“We support the intent of the rules. Requirements to burn cleaner fuels where it matters is fine with us, for example going to zero emissions in ports,” Kruse said. “But a hundred miles out to sea, why burn high quality fuels when there’s very little benefit?”
Cruise lines have some options. The ships typically have fuel-switching capabilities and can switch to clean-burning fuels when near populated areas, and could link to local power sources when in ports, allowing engines to be shut off.
EPA officials were not available to comment on the status of negotiations with the cruise companies.
A key objection by ocean shippers is that EPA’s Emissions Control Area extends 200 miles out to sea off both the U.S. east and west coasts. Kruse said he sees the merit of a 200-mile zone off a heavily populated area like Los Angeles but not off the coasts of Canada and southeast Alaska, which are lightly populated, and particularly when there are east winds blowing emissions to the west, further out to sea.
Vessels operating to and from Alaska, which include cruise ships and cargo ships on regular voyages to the state, are affected heavily because their entire voyage from the Pacific Northwest to Alaska is within the 200-mile regulated zone.
Canada has adopted similar 200-mile emissions control areas off its west and east coasts, although Canada’s rule is not effective until later this year.
Fuel costs weigh heavily on cruise lines operating to Alaska because of the length of voyages from Seattle and Vancouver, B.C., where most ships depart, up the Inside Passage of southeast Alaska and across the Gulf of Alaska to Southcentral Alaska ports.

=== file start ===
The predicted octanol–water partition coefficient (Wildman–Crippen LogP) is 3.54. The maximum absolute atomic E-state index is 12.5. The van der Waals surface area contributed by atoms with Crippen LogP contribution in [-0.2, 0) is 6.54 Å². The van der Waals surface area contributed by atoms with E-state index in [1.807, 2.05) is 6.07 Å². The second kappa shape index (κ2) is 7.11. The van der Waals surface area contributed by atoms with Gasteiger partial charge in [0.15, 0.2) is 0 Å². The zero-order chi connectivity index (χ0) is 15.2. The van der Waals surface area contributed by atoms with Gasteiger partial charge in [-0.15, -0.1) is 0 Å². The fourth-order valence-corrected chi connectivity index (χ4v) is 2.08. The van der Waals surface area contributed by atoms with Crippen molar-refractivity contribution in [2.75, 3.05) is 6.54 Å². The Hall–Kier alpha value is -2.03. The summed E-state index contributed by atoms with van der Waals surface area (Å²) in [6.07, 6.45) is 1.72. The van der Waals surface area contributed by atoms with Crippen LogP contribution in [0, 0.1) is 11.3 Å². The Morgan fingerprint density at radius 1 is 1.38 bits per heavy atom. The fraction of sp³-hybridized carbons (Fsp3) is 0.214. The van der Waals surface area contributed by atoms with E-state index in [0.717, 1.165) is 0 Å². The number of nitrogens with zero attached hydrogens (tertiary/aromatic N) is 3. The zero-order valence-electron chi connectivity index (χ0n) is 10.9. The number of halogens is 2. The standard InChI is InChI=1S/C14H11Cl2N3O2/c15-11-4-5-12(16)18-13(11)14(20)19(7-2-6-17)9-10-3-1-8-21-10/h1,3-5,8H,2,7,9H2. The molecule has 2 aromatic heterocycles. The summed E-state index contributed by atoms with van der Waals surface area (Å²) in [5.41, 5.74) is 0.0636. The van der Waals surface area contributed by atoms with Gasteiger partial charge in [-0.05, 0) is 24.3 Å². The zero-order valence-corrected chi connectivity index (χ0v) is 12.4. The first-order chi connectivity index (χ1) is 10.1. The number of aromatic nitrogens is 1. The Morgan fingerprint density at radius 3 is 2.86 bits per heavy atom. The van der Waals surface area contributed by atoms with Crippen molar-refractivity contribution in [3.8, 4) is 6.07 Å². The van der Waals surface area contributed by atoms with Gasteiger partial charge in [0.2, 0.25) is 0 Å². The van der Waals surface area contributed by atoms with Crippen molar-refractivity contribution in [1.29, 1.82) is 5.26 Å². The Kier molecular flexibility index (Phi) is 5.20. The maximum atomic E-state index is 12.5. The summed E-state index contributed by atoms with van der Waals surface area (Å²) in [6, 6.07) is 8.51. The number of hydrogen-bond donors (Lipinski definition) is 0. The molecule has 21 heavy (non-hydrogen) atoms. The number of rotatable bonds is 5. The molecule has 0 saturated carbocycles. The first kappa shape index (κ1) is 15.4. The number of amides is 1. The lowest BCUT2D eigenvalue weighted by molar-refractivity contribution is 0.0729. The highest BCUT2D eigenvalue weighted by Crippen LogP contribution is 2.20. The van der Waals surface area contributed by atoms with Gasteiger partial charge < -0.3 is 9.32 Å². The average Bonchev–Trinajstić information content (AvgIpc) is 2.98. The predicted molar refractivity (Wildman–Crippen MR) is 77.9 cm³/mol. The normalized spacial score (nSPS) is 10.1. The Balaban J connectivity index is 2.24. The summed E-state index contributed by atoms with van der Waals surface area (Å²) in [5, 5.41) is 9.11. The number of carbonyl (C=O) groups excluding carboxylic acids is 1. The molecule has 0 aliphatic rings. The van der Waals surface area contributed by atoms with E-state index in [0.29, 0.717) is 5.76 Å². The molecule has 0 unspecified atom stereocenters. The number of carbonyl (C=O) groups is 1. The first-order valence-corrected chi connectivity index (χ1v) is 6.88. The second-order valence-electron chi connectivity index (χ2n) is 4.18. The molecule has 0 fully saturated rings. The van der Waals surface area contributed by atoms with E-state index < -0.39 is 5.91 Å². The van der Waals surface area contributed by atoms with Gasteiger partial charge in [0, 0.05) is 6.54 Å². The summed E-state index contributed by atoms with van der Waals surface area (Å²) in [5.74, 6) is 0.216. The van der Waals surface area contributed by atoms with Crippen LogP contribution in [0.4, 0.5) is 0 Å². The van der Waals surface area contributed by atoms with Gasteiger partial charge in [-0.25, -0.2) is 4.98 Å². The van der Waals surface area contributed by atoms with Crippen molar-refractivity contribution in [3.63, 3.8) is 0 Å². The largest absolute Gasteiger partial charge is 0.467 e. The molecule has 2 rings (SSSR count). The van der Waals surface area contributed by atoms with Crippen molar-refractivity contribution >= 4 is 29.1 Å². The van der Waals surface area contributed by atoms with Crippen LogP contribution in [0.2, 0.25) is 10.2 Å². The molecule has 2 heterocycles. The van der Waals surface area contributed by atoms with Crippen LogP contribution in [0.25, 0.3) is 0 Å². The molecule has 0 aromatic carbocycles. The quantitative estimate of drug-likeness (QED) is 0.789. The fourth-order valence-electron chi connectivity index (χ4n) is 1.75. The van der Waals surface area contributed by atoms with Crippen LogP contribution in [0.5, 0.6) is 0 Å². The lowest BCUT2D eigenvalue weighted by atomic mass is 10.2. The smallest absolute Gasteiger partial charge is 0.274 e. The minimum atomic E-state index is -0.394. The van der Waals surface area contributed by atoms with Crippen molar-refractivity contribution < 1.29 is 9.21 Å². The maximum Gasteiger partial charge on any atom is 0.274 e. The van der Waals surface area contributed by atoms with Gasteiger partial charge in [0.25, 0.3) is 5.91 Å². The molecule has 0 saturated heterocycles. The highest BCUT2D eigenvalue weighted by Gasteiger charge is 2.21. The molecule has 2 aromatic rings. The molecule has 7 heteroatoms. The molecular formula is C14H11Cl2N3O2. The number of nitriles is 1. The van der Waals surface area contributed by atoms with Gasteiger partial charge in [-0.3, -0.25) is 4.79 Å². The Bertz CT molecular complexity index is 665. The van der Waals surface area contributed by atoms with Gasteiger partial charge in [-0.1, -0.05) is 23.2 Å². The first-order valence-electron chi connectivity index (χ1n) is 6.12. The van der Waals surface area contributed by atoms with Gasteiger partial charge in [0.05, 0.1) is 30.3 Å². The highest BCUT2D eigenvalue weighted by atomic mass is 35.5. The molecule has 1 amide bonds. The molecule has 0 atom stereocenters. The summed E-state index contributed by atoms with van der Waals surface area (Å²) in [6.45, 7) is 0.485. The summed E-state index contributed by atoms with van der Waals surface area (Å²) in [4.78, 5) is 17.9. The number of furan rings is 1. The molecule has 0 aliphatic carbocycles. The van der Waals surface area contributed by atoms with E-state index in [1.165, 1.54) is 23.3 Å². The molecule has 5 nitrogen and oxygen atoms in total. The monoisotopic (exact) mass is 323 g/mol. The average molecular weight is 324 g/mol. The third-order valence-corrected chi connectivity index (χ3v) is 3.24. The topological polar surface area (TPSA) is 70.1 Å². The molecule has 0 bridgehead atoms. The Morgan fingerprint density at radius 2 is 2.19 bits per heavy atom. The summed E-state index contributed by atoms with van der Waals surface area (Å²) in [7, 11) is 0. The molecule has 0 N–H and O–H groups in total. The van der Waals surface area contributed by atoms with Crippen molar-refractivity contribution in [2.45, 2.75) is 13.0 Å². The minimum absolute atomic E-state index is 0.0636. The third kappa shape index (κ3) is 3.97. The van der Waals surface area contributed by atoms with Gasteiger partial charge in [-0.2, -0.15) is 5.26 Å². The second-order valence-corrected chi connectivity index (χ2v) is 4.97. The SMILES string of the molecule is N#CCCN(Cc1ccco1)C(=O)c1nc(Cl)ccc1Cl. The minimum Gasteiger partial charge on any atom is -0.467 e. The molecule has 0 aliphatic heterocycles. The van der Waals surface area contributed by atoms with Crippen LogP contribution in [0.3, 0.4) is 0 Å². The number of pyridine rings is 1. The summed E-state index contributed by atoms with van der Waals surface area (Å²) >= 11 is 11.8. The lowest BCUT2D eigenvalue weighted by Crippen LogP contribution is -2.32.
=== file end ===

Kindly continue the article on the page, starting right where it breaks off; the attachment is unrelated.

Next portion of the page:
Atlantic cruises to eastern Canada are also entirely within the emissions control zones of both countries and are similarly affected, Dow said. However, cruises to Mexico and the Caribbean are less affected because the ships are within the U.S. emissions control area for only a short distance, and can then switch fuels.
Also, cargo vessels serving U.S. coastal ports from foreign ports are less affected because they can switch to the low-sulfur fuels only when they pass the 200-mile limit off the U.S. coast.
EPA is negotiating with shipping companies on exemptions to the rule. A recent agreement with Totem Ocean Trailer Express, or TOTE, a cargo carrier operating ships to and from Alaska, will have the company convert to liquefied natural gas to meet emissions goals.
That works for TOTE because its vessels operate exclusively to Alaska but this would not work well for cruise lines, industry sources said, because the companies operate their ships in Alaska only during the summer and move vessels to the Caribbean, the Mediterranean and other warmer destinations in winter.
Kruse said Alaska is an important market for cruise companies. Holland America Line has seven ships operating in Alaska waters this summer, and its sister company, Princess Cruises, also has seven ships in the state. Both are owned by Carnival Cruise Lines.
Holland America Line and Princess have 14 vessels in Alaska between them.
"This represents 14 percent of Carnival’s ships,” Kruse said.